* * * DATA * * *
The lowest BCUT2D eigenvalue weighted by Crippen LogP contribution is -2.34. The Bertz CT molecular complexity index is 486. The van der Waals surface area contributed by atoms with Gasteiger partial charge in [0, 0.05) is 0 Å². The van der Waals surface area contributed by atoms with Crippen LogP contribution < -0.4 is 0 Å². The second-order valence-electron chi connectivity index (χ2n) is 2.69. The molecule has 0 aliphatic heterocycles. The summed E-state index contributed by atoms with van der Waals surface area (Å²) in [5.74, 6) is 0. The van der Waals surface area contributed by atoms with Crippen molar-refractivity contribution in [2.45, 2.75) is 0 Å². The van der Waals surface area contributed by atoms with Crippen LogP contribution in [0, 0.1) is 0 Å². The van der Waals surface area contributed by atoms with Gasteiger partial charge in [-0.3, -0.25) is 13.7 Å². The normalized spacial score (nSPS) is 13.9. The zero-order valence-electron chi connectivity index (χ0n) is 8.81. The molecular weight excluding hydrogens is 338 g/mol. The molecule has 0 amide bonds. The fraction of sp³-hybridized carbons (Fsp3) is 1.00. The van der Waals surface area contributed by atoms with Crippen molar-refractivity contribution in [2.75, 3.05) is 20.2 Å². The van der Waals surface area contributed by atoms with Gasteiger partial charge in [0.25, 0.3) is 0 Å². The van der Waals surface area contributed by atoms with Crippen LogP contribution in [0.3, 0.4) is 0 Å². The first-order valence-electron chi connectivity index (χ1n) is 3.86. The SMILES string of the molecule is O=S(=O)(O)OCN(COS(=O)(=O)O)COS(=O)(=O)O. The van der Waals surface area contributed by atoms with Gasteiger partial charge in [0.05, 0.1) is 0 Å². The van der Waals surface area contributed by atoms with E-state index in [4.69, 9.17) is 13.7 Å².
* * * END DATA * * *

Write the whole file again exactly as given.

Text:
The lowest BCUT2D eigenvalue weighted by Crippen LogP contribution is -2.34. The Bertz CT molecular complexity index is 486. The van der Waals surface area contributed by atoms with Gasteiger partial charge in [0, 0.05) is 0 Å². The van der Waals surface area contributed by atoms with Crippen LogP contribution < -0.4 is 0 Å². The second-order valence-electron chi connectivity index (χ2n) is 2.69. The molecule has 0 aliphatic heterocycles. The summed E-state index contributed by atoms with van der Waals surface area (Å²) in [5.74, 6) is 0. The van der Waals surface area contributed by atoms with Crippen molar-refractivity contribution in [2.45, 2.75) is 0 Å². The van der Waals surface area contributed by atoms with Crippen LogP contribution in [0, 0.1) is 0 Å². The van der Waals surface area contributed by atoms with Gasteiger partial charge in [-0.3, -0.25) is 13.7 Å². The normalized spacial score (nSPS) is 13.9. The zero-order valence-electron chi connectivity index (χ0n) is 8.81. The molecular weight excluding hydrogens is 338 g/mol. The molecule has 0 amide bonds. The fraction of sp³-hybridized carbons (Fsp3) is 1.00. The van der Waals surface area contributed by atoms with Crippen molar-refractivity contribution in [2.75, 3.05) is 20.2 Å². The van der Waals surface area contributed by atoms with Gasteiger partial charge in [0.25, 0.3) is 0 Å². The van der Waals surface area contributed by atoms with Crippen LogP contribution in [0.3, 0.4) is 0 Å². The first-order valence-electron chi connectivity index (χ1n) is 3.86. The SMILES string of the molecule is O=S(=O)(O)OCN(COS(=O)(=O)O)COS(=O)(=O)O. The van der Waals surface area contributed by atoms with Gasteiger partial charge in [0.05, 0.1) is 0 Å². The van der Waals surface area contributed by atoms with E-state index in [4.69, 9.17) is 13.7 Å².